When Hurricane Irma approached Florida last September, the main concern was the potential death and destruction it might cause. How local governments would eventually get reimbursed by the Federal Emergency Management Agency after the storm passed was, naturally, of less concern at the time. But when those communities started assessing Irma’s impact, they were met with a 217-page FEMA policy guide on how to apply for disaster reimbursement.
The detailed accounting that FEMA requires through its public assistance grant program is beyond the scope of what local governments usually track, said Amy Clark, chief accountant of Plant City, Florida, but new software her city purchased ahead of 2017’s Hurricane Irma has solved at least one piece of that organizational goose chase.
After Irma, Plant City — a city of about 38,000 east of Tampa — faced complex record-keeping tasks that have become routine for governments and businesses following natural disasters. In this case, Plant City needed to prove that the $1.5 million it spent responding to and cleaning up after the hurricane was legitimate. And for a city with an overall budget of just $75 million, not getting that reimbursed would be a minor disaster of its own.
Tracing the paper trail of disaster response is a circuitous task, and it can take several years since the original event for a city to get all its receipts together.
“The problem with auditing so far after the fact for us is that at the time we were on a system that was strictly paper and we were having to request files from our archive and pulling paperwork that’s three and four years old and hoping the sufficient backup was there,” Clark said. “The biggest impact for me was that it just took so much time.”
It’s still a complex process, Clark said, but keeping track of many of those records has been simplified through the adoption of an enterprise resource planning tool, or ERP, called Munis , published by Tyler Technologies. Munis, she said, eliminates the need to search for paper records and makes digital files easier to find: all records gets entered into the system from the time they are created and the data is displayed alongside images relevant to every expense, which comes in handy when FEMA wants to see everything.
Personnel hours, overtime and debris cleanup are particularly tough to track after a hurricane, said Don Hall, a former emergency management director in Jacksonville, Florida and Calvert County, Maryland.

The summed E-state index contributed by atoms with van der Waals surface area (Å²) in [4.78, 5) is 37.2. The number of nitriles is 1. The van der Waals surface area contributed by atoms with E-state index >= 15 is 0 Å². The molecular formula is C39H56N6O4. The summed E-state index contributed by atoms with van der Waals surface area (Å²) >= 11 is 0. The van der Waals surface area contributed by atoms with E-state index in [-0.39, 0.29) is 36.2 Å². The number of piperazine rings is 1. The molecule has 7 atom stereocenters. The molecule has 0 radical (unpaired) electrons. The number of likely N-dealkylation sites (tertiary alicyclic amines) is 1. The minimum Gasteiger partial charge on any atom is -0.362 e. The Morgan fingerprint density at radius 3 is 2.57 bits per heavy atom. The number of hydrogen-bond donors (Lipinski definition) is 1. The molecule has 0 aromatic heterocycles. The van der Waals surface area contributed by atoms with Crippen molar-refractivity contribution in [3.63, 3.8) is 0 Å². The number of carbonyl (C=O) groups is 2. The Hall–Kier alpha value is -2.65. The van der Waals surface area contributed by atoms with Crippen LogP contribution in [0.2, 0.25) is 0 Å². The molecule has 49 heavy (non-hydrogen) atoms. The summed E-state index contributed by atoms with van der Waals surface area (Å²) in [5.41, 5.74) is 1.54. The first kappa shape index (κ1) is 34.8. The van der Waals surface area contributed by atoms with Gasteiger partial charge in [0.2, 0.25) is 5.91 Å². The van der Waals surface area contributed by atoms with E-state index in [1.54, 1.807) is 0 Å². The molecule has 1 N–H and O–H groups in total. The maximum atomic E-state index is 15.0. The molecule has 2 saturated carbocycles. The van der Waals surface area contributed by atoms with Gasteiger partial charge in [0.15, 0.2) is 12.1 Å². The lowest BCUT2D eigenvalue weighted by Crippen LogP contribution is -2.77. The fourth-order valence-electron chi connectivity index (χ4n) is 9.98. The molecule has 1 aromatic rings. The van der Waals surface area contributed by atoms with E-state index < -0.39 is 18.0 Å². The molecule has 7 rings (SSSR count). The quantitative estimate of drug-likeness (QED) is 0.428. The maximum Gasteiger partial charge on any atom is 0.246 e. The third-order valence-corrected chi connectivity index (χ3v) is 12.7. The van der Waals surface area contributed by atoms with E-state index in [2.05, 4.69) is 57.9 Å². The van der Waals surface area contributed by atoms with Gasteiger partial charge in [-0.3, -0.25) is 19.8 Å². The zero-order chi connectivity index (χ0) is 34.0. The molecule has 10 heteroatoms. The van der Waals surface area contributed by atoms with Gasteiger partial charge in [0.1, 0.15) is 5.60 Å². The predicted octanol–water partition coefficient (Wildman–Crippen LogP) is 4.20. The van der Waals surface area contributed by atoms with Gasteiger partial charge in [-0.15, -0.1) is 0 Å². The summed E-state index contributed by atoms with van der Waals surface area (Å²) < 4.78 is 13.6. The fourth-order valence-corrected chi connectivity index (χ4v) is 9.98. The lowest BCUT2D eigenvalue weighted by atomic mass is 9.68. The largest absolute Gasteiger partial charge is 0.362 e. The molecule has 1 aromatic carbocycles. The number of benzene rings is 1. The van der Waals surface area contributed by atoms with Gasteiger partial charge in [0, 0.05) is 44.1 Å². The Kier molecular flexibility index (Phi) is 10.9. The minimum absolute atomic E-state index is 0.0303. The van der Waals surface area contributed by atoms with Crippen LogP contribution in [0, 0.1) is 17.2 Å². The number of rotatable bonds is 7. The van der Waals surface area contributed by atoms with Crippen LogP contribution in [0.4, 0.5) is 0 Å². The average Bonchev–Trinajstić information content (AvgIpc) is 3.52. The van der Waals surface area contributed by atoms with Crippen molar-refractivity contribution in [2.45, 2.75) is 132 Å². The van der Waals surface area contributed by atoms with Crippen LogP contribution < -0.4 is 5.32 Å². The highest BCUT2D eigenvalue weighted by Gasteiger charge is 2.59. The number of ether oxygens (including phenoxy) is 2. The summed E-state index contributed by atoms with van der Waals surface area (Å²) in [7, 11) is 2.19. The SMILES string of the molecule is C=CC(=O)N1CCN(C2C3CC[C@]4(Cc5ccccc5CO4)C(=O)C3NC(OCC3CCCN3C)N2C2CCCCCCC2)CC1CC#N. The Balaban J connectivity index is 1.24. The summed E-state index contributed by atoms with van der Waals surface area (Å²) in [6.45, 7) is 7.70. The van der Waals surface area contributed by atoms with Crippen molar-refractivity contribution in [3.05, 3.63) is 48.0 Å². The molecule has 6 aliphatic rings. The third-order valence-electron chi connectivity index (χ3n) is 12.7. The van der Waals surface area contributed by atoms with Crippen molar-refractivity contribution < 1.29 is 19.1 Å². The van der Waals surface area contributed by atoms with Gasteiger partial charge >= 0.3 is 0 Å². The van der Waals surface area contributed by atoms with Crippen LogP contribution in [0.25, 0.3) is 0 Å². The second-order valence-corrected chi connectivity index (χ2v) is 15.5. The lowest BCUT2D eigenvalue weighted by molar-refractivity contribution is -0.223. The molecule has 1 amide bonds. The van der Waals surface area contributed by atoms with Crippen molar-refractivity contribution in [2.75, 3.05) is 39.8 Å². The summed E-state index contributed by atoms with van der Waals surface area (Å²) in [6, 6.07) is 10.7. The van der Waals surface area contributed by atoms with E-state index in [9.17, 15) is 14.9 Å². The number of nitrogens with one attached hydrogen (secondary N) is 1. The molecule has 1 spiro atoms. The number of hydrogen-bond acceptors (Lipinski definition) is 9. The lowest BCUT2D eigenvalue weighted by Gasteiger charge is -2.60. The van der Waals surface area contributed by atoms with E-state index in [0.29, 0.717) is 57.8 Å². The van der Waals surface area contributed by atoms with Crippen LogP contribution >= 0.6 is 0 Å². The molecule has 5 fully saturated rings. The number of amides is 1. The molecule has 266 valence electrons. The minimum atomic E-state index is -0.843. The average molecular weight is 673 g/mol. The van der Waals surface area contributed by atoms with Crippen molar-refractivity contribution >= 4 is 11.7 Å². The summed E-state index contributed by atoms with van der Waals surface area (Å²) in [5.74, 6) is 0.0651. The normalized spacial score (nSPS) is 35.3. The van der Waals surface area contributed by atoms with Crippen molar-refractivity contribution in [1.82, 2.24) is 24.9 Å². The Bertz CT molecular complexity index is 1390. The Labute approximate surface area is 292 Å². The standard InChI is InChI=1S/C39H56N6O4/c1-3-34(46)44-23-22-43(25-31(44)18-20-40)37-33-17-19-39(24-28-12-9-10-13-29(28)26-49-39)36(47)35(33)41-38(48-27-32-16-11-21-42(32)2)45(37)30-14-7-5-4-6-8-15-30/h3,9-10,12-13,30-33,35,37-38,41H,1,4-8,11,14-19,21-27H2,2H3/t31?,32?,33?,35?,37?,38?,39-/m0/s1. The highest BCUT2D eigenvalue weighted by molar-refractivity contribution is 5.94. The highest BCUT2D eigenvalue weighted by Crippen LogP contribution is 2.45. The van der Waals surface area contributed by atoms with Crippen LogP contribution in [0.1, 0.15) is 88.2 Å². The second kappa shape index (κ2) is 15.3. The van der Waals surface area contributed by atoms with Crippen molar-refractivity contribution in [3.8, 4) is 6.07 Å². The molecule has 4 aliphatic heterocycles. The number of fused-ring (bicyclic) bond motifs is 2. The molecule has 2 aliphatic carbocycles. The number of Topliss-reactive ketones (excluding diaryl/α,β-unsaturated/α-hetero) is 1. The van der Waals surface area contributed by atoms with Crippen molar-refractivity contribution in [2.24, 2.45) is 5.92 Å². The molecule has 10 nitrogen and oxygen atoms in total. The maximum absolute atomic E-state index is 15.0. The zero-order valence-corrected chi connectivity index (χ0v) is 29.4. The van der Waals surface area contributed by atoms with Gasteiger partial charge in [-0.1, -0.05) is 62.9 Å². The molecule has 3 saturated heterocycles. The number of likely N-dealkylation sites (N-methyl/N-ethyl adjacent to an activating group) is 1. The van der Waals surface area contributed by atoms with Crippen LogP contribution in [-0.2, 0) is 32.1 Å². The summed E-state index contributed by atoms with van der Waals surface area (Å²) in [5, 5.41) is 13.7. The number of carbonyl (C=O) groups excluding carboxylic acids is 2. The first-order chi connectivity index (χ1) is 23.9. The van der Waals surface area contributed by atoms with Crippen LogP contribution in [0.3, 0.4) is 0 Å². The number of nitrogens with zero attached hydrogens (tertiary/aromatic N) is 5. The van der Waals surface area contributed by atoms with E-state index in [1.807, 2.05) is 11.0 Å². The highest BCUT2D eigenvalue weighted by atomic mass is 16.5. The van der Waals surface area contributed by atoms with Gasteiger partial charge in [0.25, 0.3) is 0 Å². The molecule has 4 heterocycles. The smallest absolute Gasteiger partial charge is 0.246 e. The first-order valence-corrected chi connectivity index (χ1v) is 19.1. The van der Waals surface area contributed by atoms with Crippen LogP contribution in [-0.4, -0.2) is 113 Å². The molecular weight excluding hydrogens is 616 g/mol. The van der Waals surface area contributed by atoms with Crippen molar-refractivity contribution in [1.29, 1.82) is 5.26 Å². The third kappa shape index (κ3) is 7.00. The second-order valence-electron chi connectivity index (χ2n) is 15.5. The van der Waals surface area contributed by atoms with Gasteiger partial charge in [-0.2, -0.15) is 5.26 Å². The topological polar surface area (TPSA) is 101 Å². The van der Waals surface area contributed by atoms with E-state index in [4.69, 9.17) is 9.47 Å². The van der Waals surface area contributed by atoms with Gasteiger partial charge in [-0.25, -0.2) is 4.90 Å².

“They’ve got to put some kind of guidelines on it so it’s not just open-ended and a free-for-all,” Hall said. “Say there was a dilapidated building that had already fallen down before the storm came about, and the jurisdiction decided to pick all that up and claim it as storm damage, that would be something that would be subject to skirting the rules and regulations.”
To prevent local governments from partaking in that sort of opportunistic accounting, FEMA’s requires an intense level of detail in applications for aid such as exactly where debris was picked up and where it originated. If equipment was used, FEMA wants to know exactly where and for what purpose. If the area affected is private property, there’s a good chance it belongs filed under a different grant program. After Hurricane Irma, FEMA allocated about $1 billion in relief for individuals and households, and $189 million to governments and nonprofits.
Hall, who now works for an emergency alert software company called OnSolve, said snowstorms are particularly challenging because the agency will only pay for plowing and sanding in one direction per road. FEMA wants to know where all the road salt goes. So, he said, Calvert County plotted out plowing routes that didn’t double back on themselves.
The challenge for government offices not using modern recordkeeping software is that most records don’t have the degree of precision built-in that’s suddenly made necessary in the chaotic environments generated by a natural disaster. But when FEMA wants proof, the rigor of a federal accountant is brought to bear on a world usually unconcerned with such details.
“You can’t really provide a receipt for someone who’s using a backhoe to dig out the ditch or using their trucks to clear the roads,” Clark said.
The biggest expense most governments face is in paying employees. Plant City’s non-essential employees who were sent home in Hurricane Irma were still paid, while essential workers got paid time and a half. Where people were during the response and why all needs to be accounted for. The city only has about 400 employees, but remembering where they were and what they were doing to the hour grows more difficult to remember with each day that passes, Clark said.
Plant City hasn’t set up all the features of its ERP yet — tracking equipment use, for example, hasn’t been integrated. And even when that’s done, all the information still needs to be transferred to FEMA’s forms from the software, Clark said. Perhaps most importantly, the city doesn’t know if FEMA will accept its records, which it hasn’t filed yet because some city agencies’ are still trickling in.
But looking back at how the city used to gather historical data and looking at how it’s done now, Clark said, “you can’t even compare.”